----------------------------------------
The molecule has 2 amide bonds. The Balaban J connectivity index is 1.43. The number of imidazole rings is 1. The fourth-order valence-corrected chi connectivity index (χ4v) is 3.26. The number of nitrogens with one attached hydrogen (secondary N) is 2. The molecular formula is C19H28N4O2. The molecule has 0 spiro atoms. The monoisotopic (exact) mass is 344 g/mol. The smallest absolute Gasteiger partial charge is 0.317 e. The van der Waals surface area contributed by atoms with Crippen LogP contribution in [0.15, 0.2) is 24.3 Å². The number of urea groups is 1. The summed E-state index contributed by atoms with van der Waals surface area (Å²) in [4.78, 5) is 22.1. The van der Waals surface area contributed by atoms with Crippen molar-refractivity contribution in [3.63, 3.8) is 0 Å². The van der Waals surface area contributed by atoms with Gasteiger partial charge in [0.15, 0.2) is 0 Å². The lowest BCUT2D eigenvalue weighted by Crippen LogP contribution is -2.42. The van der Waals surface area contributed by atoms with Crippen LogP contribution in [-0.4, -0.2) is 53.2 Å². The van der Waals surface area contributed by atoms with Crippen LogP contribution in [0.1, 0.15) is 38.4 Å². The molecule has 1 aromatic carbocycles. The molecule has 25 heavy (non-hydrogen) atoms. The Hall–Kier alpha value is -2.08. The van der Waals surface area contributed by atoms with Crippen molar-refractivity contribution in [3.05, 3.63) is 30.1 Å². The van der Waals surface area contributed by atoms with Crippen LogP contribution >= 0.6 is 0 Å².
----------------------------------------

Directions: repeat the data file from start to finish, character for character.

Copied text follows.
The molecule has 2 amide bonds. The Balaban J connectivity index is 1.43. The number of imidazole rings is 1. The fourth-order valence-corrected chi connectivity index (χ4v) is 3.26. The number of nitrogens with one attached hydrogen (secondary N) is 2. The molecular formula is C19H28N4O2. The molecule has 0 spiro atoms. The monoisotopic (exact) mass is 344 g/mol. The smallest absolute Gasteiger partial charge is 0.317 e. The van der Waals surface area contributed by atoms with Crippen LogP contribution in [0.15, 0.2) is 24.3 Å². The number of urea groups is 1. The summed E-state index contributed by atoms with van der Waals surface area (Å²) in [4.78, 5) is 22.1. The van der Waals surface area contributed by atoms with Crippen molar-refractivity contribution in [3.63, 3.8) is 0 Å². The van der Waals surface area contributed by atoms with Gasteiger partial charge in [0.15, 0.2) is 0 Å². The lowest BCUT2D eigenvalue weighted by Crippen LogP contribution is -2.42. The van der Waals surface area contributed by atoms with Crippen LogP contribution in [-0.4, -0.2) is 53.2 Å². The van der Waals surface area contributed by atoms with Crippen LogP contribution in [0.1, 0.15) is 38.4 Å². The molecule has 1 aromatic carbocycles. The molecule has 25 heavy (non-hydrogen) atoms. The Hall–Kier alpha value is -2.08. The van der Waals surface area contributed by atoms with Crippen molar-refractivity contribution in [3.05, 3.63) is 30.1 Å². The van der Waals surface area contributed by atoms with Crippen LogP contribution >= 0.6 is 0 Å².